Friday, September 21, 2012

Kalam as an inductive argument

This post continues "A few things wrong about the cosmological argument", a looong series about a few minor problems with the cosmological argument.

One of my favorite worst arguments ever comes from What the Bleep Do We Know!?, a movie which is about how you can use quantum mechanics to create your own reality, reduce crime, walk on water, etc.  Anyway, the argument goes as follows:

1. Only conscious things can be quantum observers.
2. Human cells are quantum observers.
3. Therefore, human cells are conscious things.

(Queue CG-animated human cells having parties.  No seriously, that's what happens in the movie.)

You gotta hand to it to them, they make a valid argument--the conclusion follows from the premises.  But the premises are bullshit.  It simply isn't true that only conscious things can be quantum observers.

But even if they didn't know that before, shouldn't the second premise have cast doubt on the first?  If I said a piece of paper is a quantum observer (this is true), does that mean you should conclude that the piece of paper is conscious?  Or should you go back to the drawing board, because it means that not every quantum observer need be conscious?

On the other hand, consider another argument in the same form:

1.  Particles can never travel faster than light.
2.  An OPERA experiment showed that neutrinos are traveling faster than the speed of light.
3. That experiment must have a flaw somewhere.

And of course, it turned out that there was indeed a loose cable somewhere which caused the experimental error.  But even before we knew that, most experts would have guessed that there was an experimental flaw based on the currently available evidence.

Why is the neutrino example different from the conscious human cell example?  In both cases, the second premise casts doubt on the first premise.

Here is a key point to understand about the neutrino argument: it appears to be a deductive argument, but it is actually an inductive argument.

We know that all the experiments we have done are most consistent with a General Relativity view of space-time (in which particles cannot carry information faster than light), and inconsistent with anything simpler than that.  But we cannot know that particles can never travel faster than light in any situation unless we actually check every situation, including the situation of the OPERA experiment.

In the case of quantum observers, there is no inductive argument that all quantum observers must be conscious.  Because that's not even close to being true.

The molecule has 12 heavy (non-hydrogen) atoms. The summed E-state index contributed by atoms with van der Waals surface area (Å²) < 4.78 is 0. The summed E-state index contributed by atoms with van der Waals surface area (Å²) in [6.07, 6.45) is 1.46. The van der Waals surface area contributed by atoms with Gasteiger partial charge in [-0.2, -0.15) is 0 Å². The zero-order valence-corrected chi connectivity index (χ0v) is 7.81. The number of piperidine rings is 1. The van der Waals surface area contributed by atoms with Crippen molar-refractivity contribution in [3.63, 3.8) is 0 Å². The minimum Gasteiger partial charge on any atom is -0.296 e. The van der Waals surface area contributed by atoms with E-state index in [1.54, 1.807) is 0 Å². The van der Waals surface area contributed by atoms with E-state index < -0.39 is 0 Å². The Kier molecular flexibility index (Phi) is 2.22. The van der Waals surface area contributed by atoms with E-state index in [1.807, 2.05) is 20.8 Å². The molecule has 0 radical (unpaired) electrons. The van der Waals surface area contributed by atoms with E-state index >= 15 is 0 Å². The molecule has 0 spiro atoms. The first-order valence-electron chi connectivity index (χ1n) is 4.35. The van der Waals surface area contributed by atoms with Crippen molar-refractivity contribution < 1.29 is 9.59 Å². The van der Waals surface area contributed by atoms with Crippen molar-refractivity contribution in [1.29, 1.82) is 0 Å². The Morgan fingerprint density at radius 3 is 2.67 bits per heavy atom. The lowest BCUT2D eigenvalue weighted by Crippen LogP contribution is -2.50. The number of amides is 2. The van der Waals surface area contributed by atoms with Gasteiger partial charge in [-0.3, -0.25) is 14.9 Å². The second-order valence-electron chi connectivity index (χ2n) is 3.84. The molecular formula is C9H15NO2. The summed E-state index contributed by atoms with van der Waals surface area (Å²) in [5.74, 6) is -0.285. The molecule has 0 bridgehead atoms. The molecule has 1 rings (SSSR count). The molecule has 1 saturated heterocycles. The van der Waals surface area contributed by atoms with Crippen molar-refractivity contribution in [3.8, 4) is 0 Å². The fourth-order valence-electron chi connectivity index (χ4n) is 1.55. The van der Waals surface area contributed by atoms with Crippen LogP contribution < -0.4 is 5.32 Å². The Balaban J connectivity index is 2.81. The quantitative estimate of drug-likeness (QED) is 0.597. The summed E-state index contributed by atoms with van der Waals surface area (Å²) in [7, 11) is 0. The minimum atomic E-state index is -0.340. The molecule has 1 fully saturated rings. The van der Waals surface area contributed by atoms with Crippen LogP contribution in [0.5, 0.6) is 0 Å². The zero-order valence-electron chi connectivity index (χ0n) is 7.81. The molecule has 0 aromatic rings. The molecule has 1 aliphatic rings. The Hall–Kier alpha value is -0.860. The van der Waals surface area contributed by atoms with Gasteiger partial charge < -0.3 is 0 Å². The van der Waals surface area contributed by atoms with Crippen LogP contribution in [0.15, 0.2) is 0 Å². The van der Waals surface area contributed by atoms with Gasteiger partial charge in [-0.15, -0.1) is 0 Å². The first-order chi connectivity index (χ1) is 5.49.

The basic form of the Kalam cosmological argument is similar:

1. Everything that has a beginning has a cause.
2. The universe has a beginning.
3. Therefore the universe has a cause.

In my view, the second premise calls into question the first.  Because here we have an object, the universe, which does not have a cause we know of.  And so if we assume it has a beginning, maybe it is a counterexample to our supposed rule that things that begin have causes?  So we must ask, how do we know that everything that begins has a cause?  Is it because we've looked at a lot of things that have beginnings, and found that all of them have causes?  Or is there some other argument that doesn't refer to empirical observations?

Note that it is easy* to come up with alternate forms of the first premise which explain our observations just as well.  For example, "Every event has a cause."  "Every object in the universe has a cause."  "Everything that has existed for a finite amount of time has a cause."**  "If something exists at one point in time, something must have existed before that point in time." Some of these allow us to conclude that the universe has a cause, and some do not.

*By contrast, it takes a theoretical physicist to think up possible laws of physics which look like General Relativity in every experiment we've done with the single exception of the OPERA experiment.
**Under some views of the universe, it has existed for a finite amount of time, but does not have a beginning.

In the future, I will discuss a bit about causation, but for now I want to point out a more antiquated argument for god that appears in similar form.

1. Everything that is real must have a mind to observe it.
2. Things continue to be real even when no humans or other material beings are observing them.
3. Therefore, there is a non-material being to observe things.

This argument may seem a little silly, but it has some personal significance to me.  It's one of the classical arguments I was taught in my Catholic education (we were not necessarily taught to think it was a good argument).  It was around this time that I knew a deist who eventually persuaded me that Catholicism was wrong.  The deist used the above argument, roughly, though I didn't buy it.

Since then I have learned that hardly anyone uses this argument or takes it seriously.  I guess it was just that one deist I knew!  But far be it from me to use an argument from popularity.  You should decide for yourself whether the argument is any good, regardless of how popular or unpopular it is!

"A few things wrong about the cosmological argument"
1. Actual and potential infinities
2. Actual infinities in physics
3. What is real?
4. The "absurdity" of Hilbert's Hotel
5. Interlude: God is infinite
6. Forming Infinity, one by one
7. Uncertain beginnings
8. Entropy: The unsolved problem
9. Kalam as an inductive argument
10. Getting from First Cause to God